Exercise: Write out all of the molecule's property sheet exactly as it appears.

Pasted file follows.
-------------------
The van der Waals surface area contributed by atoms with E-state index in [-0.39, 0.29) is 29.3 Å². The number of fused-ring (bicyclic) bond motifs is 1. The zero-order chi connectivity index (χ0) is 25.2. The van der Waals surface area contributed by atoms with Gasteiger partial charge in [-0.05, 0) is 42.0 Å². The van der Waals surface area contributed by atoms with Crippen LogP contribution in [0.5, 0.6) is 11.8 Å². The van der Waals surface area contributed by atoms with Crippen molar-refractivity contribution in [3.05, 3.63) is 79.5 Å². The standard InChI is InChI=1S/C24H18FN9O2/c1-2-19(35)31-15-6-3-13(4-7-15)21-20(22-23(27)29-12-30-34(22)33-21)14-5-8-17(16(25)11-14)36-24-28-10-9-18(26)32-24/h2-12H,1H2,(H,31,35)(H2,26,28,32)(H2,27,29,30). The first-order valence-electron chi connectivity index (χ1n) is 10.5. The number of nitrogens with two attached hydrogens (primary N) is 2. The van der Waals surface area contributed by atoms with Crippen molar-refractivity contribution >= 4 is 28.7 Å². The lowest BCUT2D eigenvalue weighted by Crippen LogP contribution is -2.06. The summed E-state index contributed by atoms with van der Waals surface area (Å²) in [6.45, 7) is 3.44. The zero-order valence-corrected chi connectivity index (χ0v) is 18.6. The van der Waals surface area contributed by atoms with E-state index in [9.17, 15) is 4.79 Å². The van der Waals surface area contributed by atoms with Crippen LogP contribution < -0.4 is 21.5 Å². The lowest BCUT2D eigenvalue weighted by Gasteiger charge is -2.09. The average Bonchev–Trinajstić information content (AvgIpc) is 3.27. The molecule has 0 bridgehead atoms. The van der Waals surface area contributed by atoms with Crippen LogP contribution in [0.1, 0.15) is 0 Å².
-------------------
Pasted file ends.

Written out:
The van der Waals surface area contributed by atoms with E-state index in [-0.39, 0.29) is 29.3 Å². The number of fused-ring (bicyclic) bond motifs is 1. The zero-order chi connectivity index (χ0) is 25.2. The van der Waals surface area contributed by atoms with Gasteiger partial charge in [-0.05, 0) is 42.0 Å². The van der Waals surface area contributed by atoms with Crippen LogP contribution in [0.5, 0.6) is 11.8 Å². The van der Waals surface area contributed by atoms with Crippen molar-refractivity contribution in [3.05, 3.63) is 79.5 Å². The standard InChI is InChI=1S/C24H18FN9O2/c1-2-19(35)31-15-6-3-13(4-7-15)21-20(22-23(27)29-12-30-34(22)33-21)14-5-8-17(16(25)11-14)36-24-28-10-9-18(26)32-24/h2-12H,1H2,(H,31,35)(H2,26,28,32)(H2,27,29,30). The first-order valence-electron chi connectivity index (χ1n) is 10.5. The number of nitrogens with two attached hydrogens (primary N) is 2. The van der Waals surface area contributed by atoms with Crippen molar-refractivity contribution >= 4 is 28.7 Å². The lowest BCUT2D eigenvalue weighted by Crippen LogP contribution is -2.06. The summed E-state index contributed by atoms with van der Waals surface area (Å²) in [6.45, 7) is 3.44. The zero-order valence-corrected chi connectivity index (χ0v) is 18.6. The van der Waals surface area contributed by atoms with E-state index in [9.17, 15) is 4.79 Å². The van der Waals surface area contributed by atoms with Crippen LogP contribution < -0.4 is 21.5 Å². The lowest BCUT2D eigenvalue weighted by Gasteiger charge is -2.09. The average Bonchev–Trinajstić information content (AvgIpc) is 3.27. The molecule has 0 bridgehead atoms. The van der Waals surface area contributed by atoms with Crippen LogP contribution in [0.1, 0.15) is 0 Å².